To act truthfully: Nonverbal behaviour and strategies during a police interrogation
In an experiment, nonverbal indicators of deception in police interrogations of mock crimes were examined. Both vocal and nonvocal behaviours were scored. Thirty participants were subjected to long interrogations (over 9 minutes) conducted by 30 experienced police officers, asked to interrogate as they normally do. Although the liars reported being significantly more nervous, and found the task more strenuous than the truth tellers, no differences in the nonverbal behaviours scored were found. In an analysis of the strategies employed, both truth tellers and liars were found to try to not make excess movements. The principal verbal content strategy for the liars was to keep the story simple, and for truth tellers to keep the story real. The reasons why, in this demanding situation, the truth tellers and liars could not be distinguished by their nonverbal behaviour are discussed.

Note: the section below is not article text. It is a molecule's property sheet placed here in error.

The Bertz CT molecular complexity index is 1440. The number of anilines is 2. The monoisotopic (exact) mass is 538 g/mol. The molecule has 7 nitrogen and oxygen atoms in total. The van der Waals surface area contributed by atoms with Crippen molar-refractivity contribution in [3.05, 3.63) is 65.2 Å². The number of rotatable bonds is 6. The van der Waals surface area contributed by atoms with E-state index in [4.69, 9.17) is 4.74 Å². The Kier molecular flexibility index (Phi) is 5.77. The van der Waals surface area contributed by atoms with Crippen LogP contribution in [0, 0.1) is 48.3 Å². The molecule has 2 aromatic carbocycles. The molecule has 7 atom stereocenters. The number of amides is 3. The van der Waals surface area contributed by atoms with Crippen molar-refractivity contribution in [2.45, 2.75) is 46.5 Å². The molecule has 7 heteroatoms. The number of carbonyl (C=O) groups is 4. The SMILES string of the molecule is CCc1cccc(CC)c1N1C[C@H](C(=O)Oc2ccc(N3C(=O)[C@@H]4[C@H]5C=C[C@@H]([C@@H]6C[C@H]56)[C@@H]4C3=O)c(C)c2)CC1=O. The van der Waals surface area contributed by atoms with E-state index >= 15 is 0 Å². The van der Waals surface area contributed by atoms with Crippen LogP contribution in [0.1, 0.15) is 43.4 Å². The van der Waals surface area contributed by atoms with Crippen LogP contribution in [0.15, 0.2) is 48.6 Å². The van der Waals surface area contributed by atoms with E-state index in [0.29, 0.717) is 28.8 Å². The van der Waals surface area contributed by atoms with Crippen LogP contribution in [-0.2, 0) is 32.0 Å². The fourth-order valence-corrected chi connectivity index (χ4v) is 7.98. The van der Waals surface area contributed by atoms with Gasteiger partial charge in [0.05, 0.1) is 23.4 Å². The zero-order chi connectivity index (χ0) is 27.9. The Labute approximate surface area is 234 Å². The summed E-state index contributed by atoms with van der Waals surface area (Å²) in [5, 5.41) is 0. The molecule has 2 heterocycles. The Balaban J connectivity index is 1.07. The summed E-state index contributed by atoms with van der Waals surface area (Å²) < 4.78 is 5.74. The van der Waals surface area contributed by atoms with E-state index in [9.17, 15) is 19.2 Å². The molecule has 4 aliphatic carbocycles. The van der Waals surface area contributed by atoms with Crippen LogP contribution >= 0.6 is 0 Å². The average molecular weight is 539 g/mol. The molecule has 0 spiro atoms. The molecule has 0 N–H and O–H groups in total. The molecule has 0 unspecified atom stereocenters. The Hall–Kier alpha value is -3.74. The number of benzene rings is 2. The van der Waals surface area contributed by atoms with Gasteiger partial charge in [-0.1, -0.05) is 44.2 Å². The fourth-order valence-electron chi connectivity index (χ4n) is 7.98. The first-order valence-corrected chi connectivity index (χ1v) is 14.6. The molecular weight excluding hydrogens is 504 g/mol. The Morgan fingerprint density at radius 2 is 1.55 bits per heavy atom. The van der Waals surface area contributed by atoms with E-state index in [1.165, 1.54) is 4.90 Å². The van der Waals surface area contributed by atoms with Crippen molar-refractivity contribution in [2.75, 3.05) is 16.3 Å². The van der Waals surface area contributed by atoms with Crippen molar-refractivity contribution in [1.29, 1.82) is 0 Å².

No Reference information available - sign in for access.
No Citation information available - sign in for access.
No Supplementary Data.
No Article Media